In 2021, the United States recorded a grim record – over 100,000 drug overdose deaths, the most ever.
Mississippi has seen its fair share, with regular reports of tragic overdose deaths in communities across the state. Many of these overdoses are attributed to fentanyl, a potent opioid that can result in overdose in very low quantities.
The growing presence of overdoses in Mississippi is largely attributed to the presence of fentanyl in street drugs. These reports have prompted a response from the state’s political leaders, including efforts to promote awareness of the problem and increase enforcement of drug penalties. These strategies are decades-old, all the way back to Nancy Reagan’s campaign to “Just Say No” and the War on Drugs that has persisted for decades, with limited success.
A new kind of policy aimed at stemming overdose deaths has swept the country in recent years. “Good Samaritan” laws get their name from the Biblical story, where a traveling Samaritan stopped on the road to help a man who was injured after he had been passed by several others.
Good Samaritan laws have emerged as a way to encourage reporting of overdoses by providing criminal immunity for those reporting the overdose. By shielding the individual reporting the overdose from prosecution for illegal drug use, Good Samaritan laws remove a powerful disincentive that can discourage individuals from seeking medical attention.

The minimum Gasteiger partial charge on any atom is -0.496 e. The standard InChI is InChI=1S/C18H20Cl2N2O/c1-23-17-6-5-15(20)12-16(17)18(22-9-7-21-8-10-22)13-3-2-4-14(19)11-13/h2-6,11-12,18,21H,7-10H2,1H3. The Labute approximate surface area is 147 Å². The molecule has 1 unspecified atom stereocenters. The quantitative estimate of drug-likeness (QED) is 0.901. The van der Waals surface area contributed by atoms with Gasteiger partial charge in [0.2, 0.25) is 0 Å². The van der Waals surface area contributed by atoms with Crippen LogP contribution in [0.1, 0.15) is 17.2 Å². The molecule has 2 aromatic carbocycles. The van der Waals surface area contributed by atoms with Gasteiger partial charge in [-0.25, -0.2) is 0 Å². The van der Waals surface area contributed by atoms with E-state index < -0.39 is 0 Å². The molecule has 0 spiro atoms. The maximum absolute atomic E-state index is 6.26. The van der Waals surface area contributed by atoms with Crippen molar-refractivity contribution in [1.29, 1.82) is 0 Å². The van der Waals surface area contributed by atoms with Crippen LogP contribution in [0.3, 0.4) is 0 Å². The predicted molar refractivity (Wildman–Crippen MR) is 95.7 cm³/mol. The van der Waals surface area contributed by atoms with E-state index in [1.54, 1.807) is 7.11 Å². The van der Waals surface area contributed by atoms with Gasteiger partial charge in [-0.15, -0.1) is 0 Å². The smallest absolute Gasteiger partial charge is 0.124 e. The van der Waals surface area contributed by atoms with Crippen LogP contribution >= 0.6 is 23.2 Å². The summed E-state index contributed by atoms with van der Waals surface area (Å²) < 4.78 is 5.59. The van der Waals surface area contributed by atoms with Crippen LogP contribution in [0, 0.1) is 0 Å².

A review of Mississippi’s Good Samaritan laws by Grading Justice gives the state’s policies a letter grade of C. While Mississippi does have a Good Samaritan law, it is limited. Expanding the policy could help decrease overdose deaths and save lives.
Mississippi’s Good Samaritan law protects those who seek medical attention as well as those experiencing an overdose but only in certain circumstances. Mississippi’s law provides only very narrow protection against charges for possession of very small amounts of a controlled substance and possession of paraphernalia. Even small, user-level amounts of a controlled substance are not covered by the law. Additionally, individuals acting in good faith could still be liable for possession with intent to distribute, sale, or transfer of a controlled substance, or trafficking of a controlled substance.
Immunity in Mississippi’s law extends to both the individual experiencing the overdose and the individual reporting the overdose but does not explicitly protect other individuals in the immediate vicinity.
If policymakers are serious about saving lives and decreasing overdose deaths, expanding the state’s Good Samaritan law is a good place to start.